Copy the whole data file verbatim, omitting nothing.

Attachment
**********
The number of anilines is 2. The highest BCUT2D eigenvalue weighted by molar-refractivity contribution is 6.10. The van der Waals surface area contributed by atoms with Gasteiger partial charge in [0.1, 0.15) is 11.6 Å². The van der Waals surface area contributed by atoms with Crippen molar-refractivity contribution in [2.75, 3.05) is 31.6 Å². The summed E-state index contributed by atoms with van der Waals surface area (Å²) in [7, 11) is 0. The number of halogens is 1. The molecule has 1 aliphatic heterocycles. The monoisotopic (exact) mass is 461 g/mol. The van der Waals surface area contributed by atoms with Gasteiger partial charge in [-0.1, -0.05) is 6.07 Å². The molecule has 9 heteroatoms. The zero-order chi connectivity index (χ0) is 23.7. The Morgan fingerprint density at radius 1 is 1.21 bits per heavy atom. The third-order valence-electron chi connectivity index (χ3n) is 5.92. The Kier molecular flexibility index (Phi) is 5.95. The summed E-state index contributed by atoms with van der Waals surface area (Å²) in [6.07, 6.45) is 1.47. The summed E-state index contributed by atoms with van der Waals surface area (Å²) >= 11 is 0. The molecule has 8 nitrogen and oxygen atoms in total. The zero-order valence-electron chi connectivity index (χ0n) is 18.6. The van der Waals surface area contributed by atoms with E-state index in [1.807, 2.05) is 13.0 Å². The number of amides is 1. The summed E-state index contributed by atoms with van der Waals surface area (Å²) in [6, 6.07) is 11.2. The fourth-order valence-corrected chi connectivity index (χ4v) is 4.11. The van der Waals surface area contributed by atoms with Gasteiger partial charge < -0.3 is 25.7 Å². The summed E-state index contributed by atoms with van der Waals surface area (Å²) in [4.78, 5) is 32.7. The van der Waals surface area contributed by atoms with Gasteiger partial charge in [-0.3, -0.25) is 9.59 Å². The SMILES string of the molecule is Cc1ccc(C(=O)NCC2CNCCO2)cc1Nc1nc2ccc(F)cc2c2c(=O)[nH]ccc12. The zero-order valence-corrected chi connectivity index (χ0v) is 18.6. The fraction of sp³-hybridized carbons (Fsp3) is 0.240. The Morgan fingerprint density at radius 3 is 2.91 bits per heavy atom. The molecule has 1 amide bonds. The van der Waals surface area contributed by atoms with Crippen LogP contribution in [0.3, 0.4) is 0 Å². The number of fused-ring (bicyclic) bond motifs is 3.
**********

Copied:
The number of anilines is 2. The highest BCUT2D eigenvalue weighted by molar-refractivity contribution is 6.10. The van der Waals surface area contributed by atoms with Gasteiger partial charge in [0.1, 0.15) is 11.6 Å². The van der Waals surface area contributed by atoms with Crippen molar-refractivity contribution in [2.75, 3.05) is 31.6 Å². The summed E-state index contributed by atoms with van der Waals surface area (Å²) in [7, 11) is 0. The number of halogens is 1. The molecule has 1 aliphatic heterocycles. The monoisotopic (exact) mass is 461 g/mol. The van der Waals surface area contributed by atoms with Gasteiger partial charge in [-0.1, -0.05) is 6.07 Å². The molecule has 9 heteroatoms. The zero-order chi connectivity index (χ0) is 23.7. The Morgan fingerprint density at radius 1 is 1.21 bits per heavy atom. The third-order valence-electron chi connectivity index (χ3n) is 5.92. The Kier molecular flexibility index (Phi) is 5.95. The summed E-state index contributed by atoms with van der Waals surface area (Å²) in [6.07, 6.45) is 1.47. The summed E-state index contributed by atoms with van der Waals surface area (Å²) >= 11 is 0. The molecule has 8 nitrogen and oxygen atoms in total. The zero-order valence-electron chi connectivity index (χ0n) is 18.6. The van der Waals surface area contributed by atoms with E-state index in [1.807, 2.05) is 13.0 Å². The number of amides is 1. The summed E-state index contributed by atoms with van der Waals surface area (Å²) in [6, 6.07) is 11.2. The fourth-order valence-corrected chi connectivity index (χ4v) is 4.11. The van der Waals surface area contributed by atoms with Gasteiger partial charge < -0.3 is 25.7 Å². The summed E-state index contributed by atoms with van der Waals surface area (Å²) in [4.78, 5) is 32.7. The van der Waals surface area contributed by atoms with Gasteiger partial charge in [-0.3, -0.25) is 9.59 Å². The SMILES string of the molecule is Cc1ccc(C(=O)NCC2CNCCO2)cc1Nc1nc2ccc(F)cc2c2c(=O)[nH]ccc12. The zero-order valence-corrected chi connectivity index (χ0v) is 18.6. The fraction of sp³-hybridized carbons (Fsp3) is 0.240. The Morgan fingerprint density at radius 3 is 2.91 bits per heavy atom. The molecule has 1 amide bonds. The van der Waals surface area contributed by atoms with Crippen LogP contribution in [0.3, 0.4) is 0 Å². The number of fused-ring (bicyclic) bond motifs is 3.